Each year, for the last few years, Jill Ball (aka Geniaus) invites us to take part in this activity by responding to the following statements/questions in a blog post. Write as much or as little as you want and complete as many statements as you wish. If you wish to take part and don’t have a blog email Jill your responses and she will post them on the GeniAus blog.
Once you have done so please share your post’s link in a comment on Jill’s post or to her via email to firstname.lastname@example.org. Jill will, later in January, compile a list of links to all contributions here on her blog.
Remember to Accentuate the Positive
(Please delete the items that are not relevant to your situation.)
1. An elusive ancestor I found was – thanks to DNA matches I have managed to extend/confirm my Irish Kane family in Wicklow, Ireland and pushed back my mother’s Sweatman/Cooper families in Oxfordshire back a generation or two. Once you get back into the 1700s, I want to learn more about where they were living and what kind of life it was. On some lines my interest is now more local history than family history.
2. A great newspaper article I found was – not overly fond of the new Trove, but it keeps on delivering fascinating snippets on the family history. Similarly I spend a lot of time searching British and Irish newspapers finding mostly death or funeral notices. But a fascinating find for Max’s Spencer family was when his great grandmother died, they listed all the contents of the house, everything. They were wealthy and it is an amazing description of what life would have been like for people who had a ‘library’ – even the books were listed including Fox’s History of Queensland, 3 volumes. It was all being sold at auction.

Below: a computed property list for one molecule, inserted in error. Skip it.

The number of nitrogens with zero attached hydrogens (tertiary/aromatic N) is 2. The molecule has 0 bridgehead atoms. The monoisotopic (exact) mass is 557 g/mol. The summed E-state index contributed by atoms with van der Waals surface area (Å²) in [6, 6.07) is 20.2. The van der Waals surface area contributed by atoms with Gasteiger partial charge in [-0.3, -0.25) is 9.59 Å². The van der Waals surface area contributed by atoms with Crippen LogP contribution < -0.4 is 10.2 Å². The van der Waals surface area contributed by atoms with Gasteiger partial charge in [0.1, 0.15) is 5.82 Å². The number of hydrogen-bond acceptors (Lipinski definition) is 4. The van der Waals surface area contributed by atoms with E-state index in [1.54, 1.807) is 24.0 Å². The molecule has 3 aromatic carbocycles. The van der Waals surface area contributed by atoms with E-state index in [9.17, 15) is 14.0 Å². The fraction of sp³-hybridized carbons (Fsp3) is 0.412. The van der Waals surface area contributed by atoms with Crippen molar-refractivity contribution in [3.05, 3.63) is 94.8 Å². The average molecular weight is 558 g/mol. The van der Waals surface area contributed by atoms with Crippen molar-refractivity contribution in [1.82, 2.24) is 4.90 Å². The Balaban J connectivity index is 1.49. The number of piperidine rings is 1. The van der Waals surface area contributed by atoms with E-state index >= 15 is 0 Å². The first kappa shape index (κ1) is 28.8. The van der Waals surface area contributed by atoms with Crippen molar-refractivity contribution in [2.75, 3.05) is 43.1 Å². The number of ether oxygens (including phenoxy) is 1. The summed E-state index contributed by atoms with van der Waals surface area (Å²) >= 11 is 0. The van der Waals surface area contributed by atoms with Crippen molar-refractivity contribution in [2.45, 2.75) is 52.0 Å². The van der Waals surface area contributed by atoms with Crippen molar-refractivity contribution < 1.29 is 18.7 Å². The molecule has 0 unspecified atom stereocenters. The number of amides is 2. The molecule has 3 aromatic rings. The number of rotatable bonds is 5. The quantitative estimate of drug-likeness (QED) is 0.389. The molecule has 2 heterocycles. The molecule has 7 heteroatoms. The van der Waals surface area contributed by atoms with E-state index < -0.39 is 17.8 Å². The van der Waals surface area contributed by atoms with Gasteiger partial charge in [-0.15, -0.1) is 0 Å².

3. A geneajourney I planned but didn’t take was – RootsTech Connect 2021 in February this year – this would have been my first RootsTech in person but thanks to Covid 19, it will now be a free virtual conference. It’s not too late to register for a wonderful three days and you can watch the recorded sessions in your own time. The really exciting part for me was being asked to present a session on Australian archives. Mine talk and paperwork went in a few days before the 31 December 2020 deadline.
4. I located an important record – not so much record searching this year, but DNA matching and then checking their family trees for accuracy and how they connect to me. When Blaine Bettinger was in Australia in 2019, one of the things he kept saying, which is why I remember it, was tree completeness. You can’t work out matches with incomplete trees. With all the illegitimacy on Dad’s side that’s a bit difficult, but on Mum’s side, I have found that if I trace a complete tree for an ancestral couple I can usually work out who fits in and where. Tree building and tree completeness. The big hurdle is why did they all have such large families?